What vaccinations needed varies between the countries. Make sure that you check that in advance and have time to get them, if you haven’t got them already. If you don’t know which you need, I’d contact someone who knows something about the area. Be that the travel agency, friends of friends, or the internet. Your own doctor may also know, but it is not always certain. Just be aware that some countries have requirements for what vaccinations that you need to enter the country and they may ask to see your yellow vaccination booklet.
Again whether you need malaria tablets or not depends on where you go. Of course if you are going to be travelling around the chances are greater that you may be in an area that have high risk of malaria. There are different malaria tablets, and all have their potential side effects. So it’s a good idea to start the treatment before to see if you get any side effects, though not all may become apparent at home (such as light sensitivity). There’s different philosophies to whether it’s worth taking or not, as you are still not 100% protected. My opinion is that if you are going on a shorter holiday (few weeks) in an area of malaria risk, then it’s better to take it.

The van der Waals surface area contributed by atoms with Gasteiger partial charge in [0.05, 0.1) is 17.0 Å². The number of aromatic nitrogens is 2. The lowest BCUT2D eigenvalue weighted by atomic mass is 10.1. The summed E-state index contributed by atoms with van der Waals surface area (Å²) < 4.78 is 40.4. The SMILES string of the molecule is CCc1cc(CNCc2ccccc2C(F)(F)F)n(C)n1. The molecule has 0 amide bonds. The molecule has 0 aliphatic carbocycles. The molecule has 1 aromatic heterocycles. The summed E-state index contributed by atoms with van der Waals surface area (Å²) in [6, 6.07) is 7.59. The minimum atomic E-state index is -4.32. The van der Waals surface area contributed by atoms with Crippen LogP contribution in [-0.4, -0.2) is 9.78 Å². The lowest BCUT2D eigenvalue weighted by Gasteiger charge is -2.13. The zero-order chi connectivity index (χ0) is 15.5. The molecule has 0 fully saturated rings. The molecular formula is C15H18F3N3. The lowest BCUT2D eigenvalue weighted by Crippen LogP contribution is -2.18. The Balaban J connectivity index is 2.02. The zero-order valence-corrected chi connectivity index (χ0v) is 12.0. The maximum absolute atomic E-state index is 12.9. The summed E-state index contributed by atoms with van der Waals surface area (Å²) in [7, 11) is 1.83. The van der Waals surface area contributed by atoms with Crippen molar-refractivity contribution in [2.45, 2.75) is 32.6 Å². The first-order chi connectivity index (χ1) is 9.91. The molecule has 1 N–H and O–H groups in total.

Another bug, is the stomach bug. Whether it’s the change in food or some other reason, also bring something for different stomach problems. Chances are that you won’t need it, but you don’t want to get caught without. That can really ruin your time. Another good thing to also have with you is some anti-bacterial cream/wipes.
You can use your card in many places, but it is always good to have cash with you. Go for the local currency, but it is also useful to have US dollars or British pounds, that you can change into the local currency. Just always make sure that you divide your cash and not keep it all together. If someone takes it, it’s all gone. The moment I arrived and have my checked in luggage with me, I hide some it that, my hand luggage and my pursue. Sometimes I’ll also have some in a random jeans pocket, whether I wear them or not. Another good area to hide is in your toiletries. If you’re a girl hiding some with your tampons or pads is likely to be a place few is going to look.